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Updated January 2022
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BestReviews spends thousands of hours researching, analyzing, and testing products to recommend the best picks for most consumers. We only make money if you purchase a product through our links, and all opinions about the products are our own. Read more  
BestReviews spends thousands of hours researching, analyzing, and testing products to recommend the best picks for most consumers. We only make money if you purchase a product through our links, and all opinions about the products are our own. Read more  
BestReviews spends thousands of hours researching, analyzing, and testing products to recommend the best picks for most consumers. We buy all products with our own funds, and we never accept free products from manufacturers.Read more 
Bottom line
Pros
Cons
Best of the Best
Ladder Term Life Insurance
Ladder
Term Life Insurance
Check Price
Easy Free Quote
Bottom Line

A good option for those who want to get life insurance coverage in place, but expect that as life changes, their coverage needs may change as well.

Pros

Fill out Ladder’s easy and quick (under 10 minutes) online application, select your coverage options, and find out if you’ve been instantly approved. You can cancel within the first 30 days for a full refund. If you decrease your coverage amount, your premium will be cut by the same percentage resulting in cost savings over time, or you can apply for more insurance, if needed. Coverage options range from $100K to $8M.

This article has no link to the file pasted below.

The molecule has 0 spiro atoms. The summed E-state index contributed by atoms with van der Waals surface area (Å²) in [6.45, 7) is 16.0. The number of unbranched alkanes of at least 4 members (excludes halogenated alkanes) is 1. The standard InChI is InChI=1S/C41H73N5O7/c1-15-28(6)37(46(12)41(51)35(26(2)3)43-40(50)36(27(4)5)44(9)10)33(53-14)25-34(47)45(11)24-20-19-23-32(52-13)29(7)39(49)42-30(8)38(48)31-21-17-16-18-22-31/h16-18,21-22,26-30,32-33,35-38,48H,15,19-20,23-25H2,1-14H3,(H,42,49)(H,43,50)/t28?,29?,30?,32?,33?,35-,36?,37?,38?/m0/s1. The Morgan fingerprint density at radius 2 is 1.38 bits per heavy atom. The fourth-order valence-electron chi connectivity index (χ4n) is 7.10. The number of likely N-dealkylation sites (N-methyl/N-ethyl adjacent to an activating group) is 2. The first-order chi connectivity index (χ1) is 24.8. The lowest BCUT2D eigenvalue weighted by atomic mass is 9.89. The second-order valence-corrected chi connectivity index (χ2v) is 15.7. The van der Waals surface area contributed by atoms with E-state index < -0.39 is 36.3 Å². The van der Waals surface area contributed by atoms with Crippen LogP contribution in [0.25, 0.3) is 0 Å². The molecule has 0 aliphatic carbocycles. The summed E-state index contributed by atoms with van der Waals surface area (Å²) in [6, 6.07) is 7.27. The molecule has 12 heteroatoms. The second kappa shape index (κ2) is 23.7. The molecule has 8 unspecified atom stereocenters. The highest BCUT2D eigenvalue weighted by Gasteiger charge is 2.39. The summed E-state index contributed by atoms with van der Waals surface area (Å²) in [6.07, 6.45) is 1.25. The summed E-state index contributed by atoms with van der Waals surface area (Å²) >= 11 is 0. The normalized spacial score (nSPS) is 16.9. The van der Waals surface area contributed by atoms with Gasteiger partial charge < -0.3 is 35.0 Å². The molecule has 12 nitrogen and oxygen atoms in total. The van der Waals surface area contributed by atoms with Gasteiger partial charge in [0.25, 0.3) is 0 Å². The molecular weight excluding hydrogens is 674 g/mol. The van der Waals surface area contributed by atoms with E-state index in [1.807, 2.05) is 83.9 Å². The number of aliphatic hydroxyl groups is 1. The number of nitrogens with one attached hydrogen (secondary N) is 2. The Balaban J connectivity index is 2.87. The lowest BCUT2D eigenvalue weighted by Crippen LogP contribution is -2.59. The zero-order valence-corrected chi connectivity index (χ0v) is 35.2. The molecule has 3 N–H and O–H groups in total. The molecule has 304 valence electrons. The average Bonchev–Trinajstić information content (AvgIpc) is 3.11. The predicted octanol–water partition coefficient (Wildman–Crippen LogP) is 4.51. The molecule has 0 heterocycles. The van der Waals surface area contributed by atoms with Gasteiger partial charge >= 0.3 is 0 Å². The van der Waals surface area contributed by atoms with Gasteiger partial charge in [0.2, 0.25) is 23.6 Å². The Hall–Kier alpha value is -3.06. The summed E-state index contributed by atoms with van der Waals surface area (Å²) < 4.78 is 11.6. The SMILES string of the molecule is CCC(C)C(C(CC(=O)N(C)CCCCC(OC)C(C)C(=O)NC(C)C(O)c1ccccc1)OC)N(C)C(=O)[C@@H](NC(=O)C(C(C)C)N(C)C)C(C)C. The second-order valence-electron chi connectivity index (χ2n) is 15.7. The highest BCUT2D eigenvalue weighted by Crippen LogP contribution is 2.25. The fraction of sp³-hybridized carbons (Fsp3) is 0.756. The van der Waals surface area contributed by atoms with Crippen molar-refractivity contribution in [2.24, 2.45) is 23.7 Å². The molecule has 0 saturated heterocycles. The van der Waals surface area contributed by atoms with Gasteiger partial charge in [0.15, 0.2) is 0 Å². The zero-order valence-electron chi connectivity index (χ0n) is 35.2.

Cons

If you want additional riders, this option might not be comprehensive enough.

Best Bang for the Buck
Bestow Term Life Insurance
Bestow
Term Life Insurance
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Supplementary Plan
Bottom Line

A good option if the insurance provided by your employer isn't sufficient and you want extra coverage, or you need a very basic, affordable plan.

Pros

Coverage options range from $50K to $1M. 10 or 20 year terms available. Easy process and straightforward options. Based entirely online, which could be a pro or con depending on your communication style. Affordable – plans as low as $8 a month.

Cons

Very limited options compared to other companies, but if you want a simple plan for a narrow term, that might be for the best.

Haven Life Term Life Insurance
Haven Life
Term Life Insurance
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Simple Yet Solid
Bottom Line

If you prefer to spend well under $100 a month for basic fixed-term insurance and are overwhelmed by your options, this is a good pick.

Pros

Straightforward term life insurance – typically, you select 10, 15, 20, or 30 years' term, the amount you want insured (100K to 3M) and your beneficiaries receive a tax-free lump sum in the event of your death. You pay a locked monthly fee (rate should not change over time). We like the easy guided questionnaire to receive an instant estimate. Much more affordable than whole life insurance.

Cons

If you live beyond the term selected, your loved ones receive nothing – so make sure you don't select too narrow a term.

Health IQ Life Insurance
Health IQ
Life Insurance
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Lifestyle-Based
Bottom Line

If you pride yourself on living a healthy lifestyle and want to be rewarded for it, this might be your ideal route to finding the perfect life insurance package.